Fake LinkedIn invites

Yet another fake LinkedIn invite landed in my inbox today. Just for the fun of it, I decided to dissect the fake invite.

LinkedIn scam mail

The first thing that caught my attention was the email’s subject: Add Me On LinkedIn. Normally, LinkedIn invite requests appear as polite and humble, this one not so much.

Next was the sender address. LinkedIn has most of their ducks in a row when it comes to email standards compliance, which you should do when you’re a mass mailer, but this one didn’t even care to fake a sender email address. The header registered by my mail server was simply From: Linkedin (just the name, no email) when receiving the message; my mail server’s address has been appended in the final representation.

Then there’s the fact that every clickable item in the email links to a South African site, hxxp://simplystickerz.co.za/, identified as harmful by five different vendors at Virustotal.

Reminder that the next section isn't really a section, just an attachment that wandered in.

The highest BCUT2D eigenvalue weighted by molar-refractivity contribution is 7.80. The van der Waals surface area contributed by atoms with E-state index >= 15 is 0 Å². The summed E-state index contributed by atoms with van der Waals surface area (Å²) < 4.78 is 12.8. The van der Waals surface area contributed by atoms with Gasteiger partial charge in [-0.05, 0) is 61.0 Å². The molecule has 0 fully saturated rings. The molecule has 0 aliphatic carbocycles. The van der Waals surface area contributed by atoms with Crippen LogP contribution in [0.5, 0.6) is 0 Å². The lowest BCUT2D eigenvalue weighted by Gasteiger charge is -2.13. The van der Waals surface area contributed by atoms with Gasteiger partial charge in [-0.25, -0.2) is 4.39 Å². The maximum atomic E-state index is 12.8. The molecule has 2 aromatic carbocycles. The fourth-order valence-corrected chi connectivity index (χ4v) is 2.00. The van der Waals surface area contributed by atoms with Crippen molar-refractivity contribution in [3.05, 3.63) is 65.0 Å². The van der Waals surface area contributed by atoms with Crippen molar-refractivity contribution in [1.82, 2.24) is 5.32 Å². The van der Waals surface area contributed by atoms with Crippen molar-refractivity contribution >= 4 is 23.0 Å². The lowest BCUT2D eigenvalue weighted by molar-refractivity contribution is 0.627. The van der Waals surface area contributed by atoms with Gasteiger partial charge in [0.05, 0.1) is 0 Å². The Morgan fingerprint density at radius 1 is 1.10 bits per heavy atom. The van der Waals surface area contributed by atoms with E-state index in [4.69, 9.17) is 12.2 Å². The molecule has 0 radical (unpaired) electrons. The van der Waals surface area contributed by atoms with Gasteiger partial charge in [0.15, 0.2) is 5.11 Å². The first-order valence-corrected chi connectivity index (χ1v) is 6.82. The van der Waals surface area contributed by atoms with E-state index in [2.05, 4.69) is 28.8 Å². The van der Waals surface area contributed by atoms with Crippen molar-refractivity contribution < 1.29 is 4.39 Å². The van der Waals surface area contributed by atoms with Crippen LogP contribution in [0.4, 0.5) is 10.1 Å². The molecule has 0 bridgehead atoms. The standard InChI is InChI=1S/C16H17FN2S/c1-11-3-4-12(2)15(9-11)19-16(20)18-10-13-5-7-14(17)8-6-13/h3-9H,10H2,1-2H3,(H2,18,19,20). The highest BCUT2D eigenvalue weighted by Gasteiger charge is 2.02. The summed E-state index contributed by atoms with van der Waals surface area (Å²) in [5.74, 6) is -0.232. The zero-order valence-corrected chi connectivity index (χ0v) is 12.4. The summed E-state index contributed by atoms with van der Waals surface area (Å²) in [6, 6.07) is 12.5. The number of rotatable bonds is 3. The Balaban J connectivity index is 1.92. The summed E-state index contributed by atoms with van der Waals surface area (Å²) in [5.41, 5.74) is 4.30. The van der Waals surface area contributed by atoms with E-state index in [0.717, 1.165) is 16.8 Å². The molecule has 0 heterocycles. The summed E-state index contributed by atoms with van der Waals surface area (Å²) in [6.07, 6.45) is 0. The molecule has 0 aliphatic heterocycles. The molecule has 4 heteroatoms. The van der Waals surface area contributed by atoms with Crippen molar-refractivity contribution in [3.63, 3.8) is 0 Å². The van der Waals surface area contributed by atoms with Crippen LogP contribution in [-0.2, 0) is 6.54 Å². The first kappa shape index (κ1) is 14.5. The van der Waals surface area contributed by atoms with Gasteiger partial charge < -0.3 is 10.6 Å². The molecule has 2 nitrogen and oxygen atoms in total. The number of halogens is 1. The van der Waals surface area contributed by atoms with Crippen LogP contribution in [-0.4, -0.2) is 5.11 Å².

The last dead giveaway was the image of the alleged sender. While not visible in the email itself, the email was supposed to include the image from a remote URL in the ggpht.com domain. The domain belongs to Google and is used for serving static images for YouTube and other sites. A quick Google reverse image search revealed that this was no other than Mohammed bin Rashid Al Maktoum, the Vice President of the United Arab Emirates.

Other details include broken or missing images, backgrounds, and buttons. The scammers even made an (unconscious?) effort to link some of them through Google caches/proxies. If at all intentional, it could have been to avoid LinkedIn getting suspicious over multiple unrelated image requests. It’s only too bad that none of the destination URLs exist, causing broken images in the email.

With a few minor improvements, this mail would have the potential to scam even more recipients. At least if we ignore that the mail originated from the babytrend.com domain 🙂